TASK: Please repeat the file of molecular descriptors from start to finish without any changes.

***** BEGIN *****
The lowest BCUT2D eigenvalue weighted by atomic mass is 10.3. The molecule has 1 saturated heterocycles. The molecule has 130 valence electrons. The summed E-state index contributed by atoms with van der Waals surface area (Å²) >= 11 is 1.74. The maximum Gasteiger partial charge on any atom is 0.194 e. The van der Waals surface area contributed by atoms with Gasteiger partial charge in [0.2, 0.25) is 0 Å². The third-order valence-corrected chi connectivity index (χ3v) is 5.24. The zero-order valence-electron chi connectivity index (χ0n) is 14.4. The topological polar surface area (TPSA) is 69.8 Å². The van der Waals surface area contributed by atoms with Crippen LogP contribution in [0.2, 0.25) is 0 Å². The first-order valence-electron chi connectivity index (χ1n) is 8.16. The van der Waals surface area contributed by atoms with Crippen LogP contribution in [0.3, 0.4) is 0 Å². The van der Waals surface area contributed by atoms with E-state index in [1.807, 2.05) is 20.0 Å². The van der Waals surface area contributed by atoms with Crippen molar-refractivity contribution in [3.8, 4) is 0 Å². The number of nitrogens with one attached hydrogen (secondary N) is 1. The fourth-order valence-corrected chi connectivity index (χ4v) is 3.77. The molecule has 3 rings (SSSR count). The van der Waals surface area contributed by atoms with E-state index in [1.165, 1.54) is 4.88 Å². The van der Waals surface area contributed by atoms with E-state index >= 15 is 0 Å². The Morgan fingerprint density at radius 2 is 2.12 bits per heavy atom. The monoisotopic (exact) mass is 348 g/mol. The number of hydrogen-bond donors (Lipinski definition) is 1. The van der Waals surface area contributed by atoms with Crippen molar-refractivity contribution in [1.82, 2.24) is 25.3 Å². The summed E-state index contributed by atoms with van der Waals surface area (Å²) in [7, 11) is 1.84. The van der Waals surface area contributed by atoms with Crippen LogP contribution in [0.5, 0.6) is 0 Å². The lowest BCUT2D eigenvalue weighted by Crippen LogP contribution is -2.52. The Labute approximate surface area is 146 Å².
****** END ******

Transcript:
The lowest BCUT2D eigenvalue weighted by atomic mass is 10.3. The molecule has 1 saturated heterocycles. The molecule has 130 valence electrons. The summed E-state index contributed by atoms with van der Waals surface area (Å²) >= 11 is 1.74. The maximum Gasteiger partial charge on any atom is 0.194 e. The van der Waals surface area contributed by atoms with Gasteiger partial charge in [0.2, 0.25) is 0 Å². The third-order valence-corrected chi connectivity index (χ3v) is 5.24. The zero-order valence-electron chi connectivity index (χ0n) is 14.4. The topological polar surface area (TPSA) is 69.8 Å². The van der Waals surface area contributed by atoms with Crippen LogP contribution in [0.2, 0.25) is 0 Å². The first-order valence-electron chi connectivity index (χ1n) is 8.16. The van der Waals surface area contributed by atoms with Crippen LogP contribution in [0.3, 0.4) is 0 Å². The van der Waals surface area contributed by atoms with E-state index in [1.807, 2.05) is 20.0 Å². The van der Waals surface area contributed by atoms with Crippen molar-refractivity contribution in [3.8, 4) is 0 Å². The number of nitrogens with one attached hydrogen (secondary N) is 1. The fourth-order valence-corrected chi connectivity index (χ4v) is 3.77. The molecule has 3 rings (SSSR count). The van der Waals surface area contributed by atoms with E-state index in [1.165, 1.54) is 4.88 Å². The van der Waals surface area contributed by atoms with E-state index >= 15 is 0 Å². The Morgan fingerprint density at radius 2 is 2.12 bits per heavy atom. The monoisotopic (exact) mass is 348 g/mol. The number of hydrogen-bond donors (Lipinski definition) is 1. The van der Waals surface area contributed by atoms with Crippen molar-refractivity contribution in [1.82, 2.24) is 25.3 Å². The summed E-state index contributed by atoms with van der Waals surface area (Å²) in [7, 11) is 1.84. The van der Waals surface area contributed by atoms with Crippen LogP contribution in [0.5, 0.6) is 0 Å². The lowest BCUT2D eigenvalue weighted by Crippen LogP contribution is -2.52. The Labute approximate surface area is 146 Å².